, ,

Plain Language and Jury Instructions, PlainLanguage.gov


Most jury instructions — long winded collections of complex sentences, arcane definitions and Talmudic distinctions — are all but impenetrable to lay people. So bad are some jury instructions that Court TV Anchor and former Prosecutor Nancy Grace reports having seen jurors turn to one another while listening to instructions and mouth the question, ‘What are they saying?’

Echoing such observations was a recent description in The National Law Journal of a judge who told jurors that a murder conviction required ‘malice aforethought.’ Unfortunately though, the jury interpreted this instruction to mean that the murder had to be committed with a mallet.

Many studies support anecdotal criticism of legalese jury instructions. For example:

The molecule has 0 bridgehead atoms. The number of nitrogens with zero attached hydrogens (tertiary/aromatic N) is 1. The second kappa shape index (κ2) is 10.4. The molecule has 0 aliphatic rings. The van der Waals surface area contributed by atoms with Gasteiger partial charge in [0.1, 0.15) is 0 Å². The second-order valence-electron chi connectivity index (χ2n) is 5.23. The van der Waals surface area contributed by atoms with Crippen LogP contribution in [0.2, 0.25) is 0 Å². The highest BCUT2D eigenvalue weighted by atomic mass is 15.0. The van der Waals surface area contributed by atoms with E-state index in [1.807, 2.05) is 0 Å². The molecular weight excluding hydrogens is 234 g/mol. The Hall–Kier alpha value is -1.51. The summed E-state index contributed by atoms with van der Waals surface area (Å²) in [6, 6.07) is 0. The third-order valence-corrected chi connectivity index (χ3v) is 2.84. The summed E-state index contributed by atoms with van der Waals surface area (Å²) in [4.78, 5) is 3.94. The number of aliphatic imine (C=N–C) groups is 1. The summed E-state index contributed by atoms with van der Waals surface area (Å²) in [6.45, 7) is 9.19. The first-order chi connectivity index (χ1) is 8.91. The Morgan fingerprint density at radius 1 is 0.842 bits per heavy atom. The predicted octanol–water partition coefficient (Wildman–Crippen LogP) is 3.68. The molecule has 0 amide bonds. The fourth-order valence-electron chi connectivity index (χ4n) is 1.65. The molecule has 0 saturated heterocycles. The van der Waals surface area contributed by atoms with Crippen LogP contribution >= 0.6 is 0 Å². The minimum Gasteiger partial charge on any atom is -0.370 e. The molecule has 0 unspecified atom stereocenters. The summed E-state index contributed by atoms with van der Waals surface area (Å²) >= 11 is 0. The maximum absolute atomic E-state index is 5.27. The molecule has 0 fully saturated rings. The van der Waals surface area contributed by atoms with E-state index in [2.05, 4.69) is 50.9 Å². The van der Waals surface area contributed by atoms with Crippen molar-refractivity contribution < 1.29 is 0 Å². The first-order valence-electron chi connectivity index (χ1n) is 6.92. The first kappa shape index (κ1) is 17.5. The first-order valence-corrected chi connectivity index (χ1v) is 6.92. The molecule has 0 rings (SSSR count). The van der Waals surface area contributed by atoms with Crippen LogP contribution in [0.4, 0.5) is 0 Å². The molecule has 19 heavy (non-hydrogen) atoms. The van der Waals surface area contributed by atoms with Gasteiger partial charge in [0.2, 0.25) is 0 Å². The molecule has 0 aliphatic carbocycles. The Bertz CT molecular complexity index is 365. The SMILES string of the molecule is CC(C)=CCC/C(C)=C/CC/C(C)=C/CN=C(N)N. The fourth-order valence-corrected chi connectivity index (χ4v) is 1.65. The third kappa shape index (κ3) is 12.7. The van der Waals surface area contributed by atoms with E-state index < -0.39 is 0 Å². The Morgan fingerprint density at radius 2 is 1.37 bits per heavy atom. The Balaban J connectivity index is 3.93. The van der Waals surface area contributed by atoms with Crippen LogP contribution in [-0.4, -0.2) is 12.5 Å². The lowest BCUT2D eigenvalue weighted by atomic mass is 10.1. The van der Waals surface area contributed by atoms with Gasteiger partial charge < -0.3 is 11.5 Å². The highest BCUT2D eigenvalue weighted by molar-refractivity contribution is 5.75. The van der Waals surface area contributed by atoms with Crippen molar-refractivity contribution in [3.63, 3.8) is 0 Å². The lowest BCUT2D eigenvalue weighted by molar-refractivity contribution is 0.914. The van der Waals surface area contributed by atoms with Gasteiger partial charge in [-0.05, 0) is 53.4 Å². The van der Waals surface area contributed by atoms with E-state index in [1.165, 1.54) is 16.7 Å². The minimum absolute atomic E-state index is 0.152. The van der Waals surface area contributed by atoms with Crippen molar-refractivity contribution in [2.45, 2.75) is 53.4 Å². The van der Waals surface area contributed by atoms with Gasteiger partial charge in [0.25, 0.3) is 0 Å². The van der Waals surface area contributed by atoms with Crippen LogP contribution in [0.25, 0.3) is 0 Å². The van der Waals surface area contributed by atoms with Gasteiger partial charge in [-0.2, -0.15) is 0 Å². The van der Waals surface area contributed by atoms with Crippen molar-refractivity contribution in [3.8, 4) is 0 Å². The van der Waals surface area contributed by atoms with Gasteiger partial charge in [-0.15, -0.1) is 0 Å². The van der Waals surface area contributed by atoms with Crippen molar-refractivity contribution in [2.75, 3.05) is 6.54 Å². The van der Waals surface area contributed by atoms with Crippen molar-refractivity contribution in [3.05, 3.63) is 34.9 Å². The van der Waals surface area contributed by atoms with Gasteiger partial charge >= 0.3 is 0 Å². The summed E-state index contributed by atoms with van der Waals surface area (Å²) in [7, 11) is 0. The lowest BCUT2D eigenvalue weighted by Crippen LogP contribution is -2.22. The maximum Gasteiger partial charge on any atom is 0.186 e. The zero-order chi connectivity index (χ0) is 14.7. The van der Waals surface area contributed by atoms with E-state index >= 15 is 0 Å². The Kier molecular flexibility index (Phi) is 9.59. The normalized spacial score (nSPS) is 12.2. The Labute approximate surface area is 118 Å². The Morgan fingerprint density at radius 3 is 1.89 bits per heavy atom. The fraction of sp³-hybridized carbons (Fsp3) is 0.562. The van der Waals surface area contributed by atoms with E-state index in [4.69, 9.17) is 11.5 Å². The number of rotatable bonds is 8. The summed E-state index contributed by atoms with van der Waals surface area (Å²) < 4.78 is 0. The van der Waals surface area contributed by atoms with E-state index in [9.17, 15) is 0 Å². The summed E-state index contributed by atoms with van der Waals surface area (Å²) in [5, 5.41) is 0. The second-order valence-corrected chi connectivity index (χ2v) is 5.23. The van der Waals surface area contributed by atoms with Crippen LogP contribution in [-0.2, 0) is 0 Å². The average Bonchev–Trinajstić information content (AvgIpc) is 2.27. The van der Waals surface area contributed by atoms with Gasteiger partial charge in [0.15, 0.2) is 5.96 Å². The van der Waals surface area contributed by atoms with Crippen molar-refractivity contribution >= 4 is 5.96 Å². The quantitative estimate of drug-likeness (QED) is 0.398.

• Forty percent of capital jurors wrongly believed that their jury instructions required them to accompany a conviction with a death sentence, according to a study by the Northeastern University’s Capital Jury Project.

• More than fifty percent of jurors defined ‘preponderance of the evidence’ as a ‘slow and careful pondering of the evidence,’ according to a study of Washington DC jurors. The same study found that more than 50 percent of jurors could not define ‘speculate,’ and about 25 percent did not know the meaning of ‘burden of proof,’ ‘impeach’ or ‘admissible evidence.’ . . .